In under two weeks, I shall be going to Wales. It’s okay, they know I’m coming. I’ve even started practicing spelling ‘Aberystwyth’ correctly in case I’m given a spot test. Aberystwyth. Aberystwyth University. Aberystwyth University where my study school is being held. Aberystwyth University where I shall learn how to become a LIBRARIAN!
In two to five years. Hopefully.
Going to a new place, especially one where I’ll be required to think and interact, rather than spend twenty minutes hugging the walls and then slinking off to hide in the toilets, is scary. It’s fine though. I haven’t done a scary thing in a while and I’m sure to have hidden reserves, like a squirrel before winter. The study school, an important part of my distance learning MA, is, after all, just the start of the Scary Stuff. It’s a gateway scare. After that, comes the hard stuff. Here are a few things I’m afraid of:
Money (lack of)
When I first applied for the MA, the plan was to spend a year or so saving up. With luck, I’d have a few grand in the bank, more than enough to pay for the first modules (thankfully A-b-e-r-y-s-t-w-y-t-h give distance learning students the option to pay per module). That was last year. 2016. There was no good luck. I deferred until the following September. Fast forward to August 2017. I’ve spent the last few days doing my version of sums: ‘If I don’t get made redundant, and if I acquire a taste for powdered soup, and if I don’t have a car/house/life disaster then maybe, just maybe…’ Pursuing a postgraduate qualification is expensive, that’s obvious. The question you ask yourself, as you balk at your account balance, is: ‘Is it worth it? Will it make me happier and more employable in the future?” Answer: I ruddy well hope so.
Graphs (abundance of)
Will it involve… graphs? I don’t know why I have an irrational fear of graphs (or herons, for that matter), but I think they represent things I don’t quite understand, like maths and fax machines. As a public library assistant, I get to do plenty of frontline tasks. I’m well-versed in customer service. I can shelve like a damn pro. But I don’t get to do, or even really see, the nuts and bolts of librarianship. The CILIP conferences I’ve attended, and all the cool library folk and accounts I follow on Twitter, have exposed me to so many different things, all these fantastically clever and exciting parts of the library world that I never knew existed. It’s like reading and loving a standalone novel by a new author and then being told that they’ve written twenty more, series after series. There’s so much to learn. Will I be able to catch up quick enough? Will this course, with its steep learning curve, ever become less intimidating?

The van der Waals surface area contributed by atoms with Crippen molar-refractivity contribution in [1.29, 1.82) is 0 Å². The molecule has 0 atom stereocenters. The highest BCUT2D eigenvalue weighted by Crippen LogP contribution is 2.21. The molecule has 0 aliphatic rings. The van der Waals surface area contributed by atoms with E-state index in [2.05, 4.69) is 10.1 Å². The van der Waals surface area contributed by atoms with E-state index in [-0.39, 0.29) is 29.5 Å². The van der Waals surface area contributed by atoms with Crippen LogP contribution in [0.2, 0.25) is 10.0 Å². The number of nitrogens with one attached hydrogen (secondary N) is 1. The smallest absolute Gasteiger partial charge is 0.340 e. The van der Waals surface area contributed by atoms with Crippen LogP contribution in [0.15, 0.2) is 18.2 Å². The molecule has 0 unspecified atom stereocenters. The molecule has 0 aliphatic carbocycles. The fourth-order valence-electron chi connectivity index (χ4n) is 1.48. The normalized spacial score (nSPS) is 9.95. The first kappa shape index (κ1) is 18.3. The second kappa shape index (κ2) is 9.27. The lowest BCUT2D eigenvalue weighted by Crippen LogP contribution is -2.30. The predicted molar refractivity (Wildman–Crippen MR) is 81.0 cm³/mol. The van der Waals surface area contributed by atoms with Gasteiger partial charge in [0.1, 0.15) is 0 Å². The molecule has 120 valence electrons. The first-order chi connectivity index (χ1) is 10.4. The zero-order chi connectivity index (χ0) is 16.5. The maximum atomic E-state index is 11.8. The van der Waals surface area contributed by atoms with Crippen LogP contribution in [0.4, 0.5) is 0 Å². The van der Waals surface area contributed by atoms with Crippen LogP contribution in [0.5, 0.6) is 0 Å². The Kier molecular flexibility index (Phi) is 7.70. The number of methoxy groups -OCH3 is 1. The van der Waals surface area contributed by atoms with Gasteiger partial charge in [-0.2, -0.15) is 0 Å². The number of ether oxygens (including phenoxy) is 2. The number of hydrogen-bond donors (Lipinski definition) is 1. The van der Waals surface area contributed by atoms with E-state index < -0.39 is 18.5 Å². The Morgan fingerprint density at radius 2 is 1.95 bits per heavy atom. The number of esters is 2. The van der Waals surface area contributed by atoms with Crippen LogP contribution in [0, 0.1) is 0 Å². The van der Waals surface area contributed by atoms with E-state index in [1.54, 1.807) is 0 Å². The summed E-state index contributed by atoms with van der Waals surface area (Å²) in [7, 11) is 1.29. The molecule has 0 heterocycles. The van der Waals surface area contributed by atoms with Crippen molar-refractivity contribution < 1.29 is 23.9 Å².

Age (excess of)
Let me quote what a dear friend said to me recently:
“I can just imagine the Freshers looking over at you in the bar and wondering who let the middle age woman in!”
Let me now assure you that said friend’s testicle retrieval operation has gone quite well.*
I am 29 years old and I’ve finally figured out what I want to do. Although my late blooming librarianship does not bother me too much — I think it’s one of those careers that people do tend to stumble upon or else can only afford to pursue after years of working in paraprofessional roles — I am annoyed that I’ve wasted so much time. My competitive spirit, my inner Tracy Flick, wants to get ahead, earn a decent salary, gain job security. I want the job I’ll hopefully be qualified for in five years.
Technology (the need for)
I’m writing this on a battered eight-year-old MacBook. It gets very hot, it makes a lot of noise and it has a worryingly co-dependent relationship with its charger. I love it, quite ardently, and dread the day it finally gives up. I have previously used lack of money for my aversion to new technology. I don’t know how to use one of those, I bleat. I couldn’t afford anything like that. While true, this is also an excuse. If I really wanted to, I could figure it out. When my walls got damp, I spent weeks reading up about penetrating damp. I could recite a textbook example of wet rot (less sexy than it sounds). These mental blocks I have — to technology, to unknown sectors, to people — are absolute buggers to get rid of but they are, in a way, what libraries are all about. Embracing them isn’t a desirable quality on the person specification, it’s an essential quality. A big part of this course will be pushing myself to be less small-minded, less scared. Even of the Scary Stuff.
* You know I stole this line from Ms. Perky.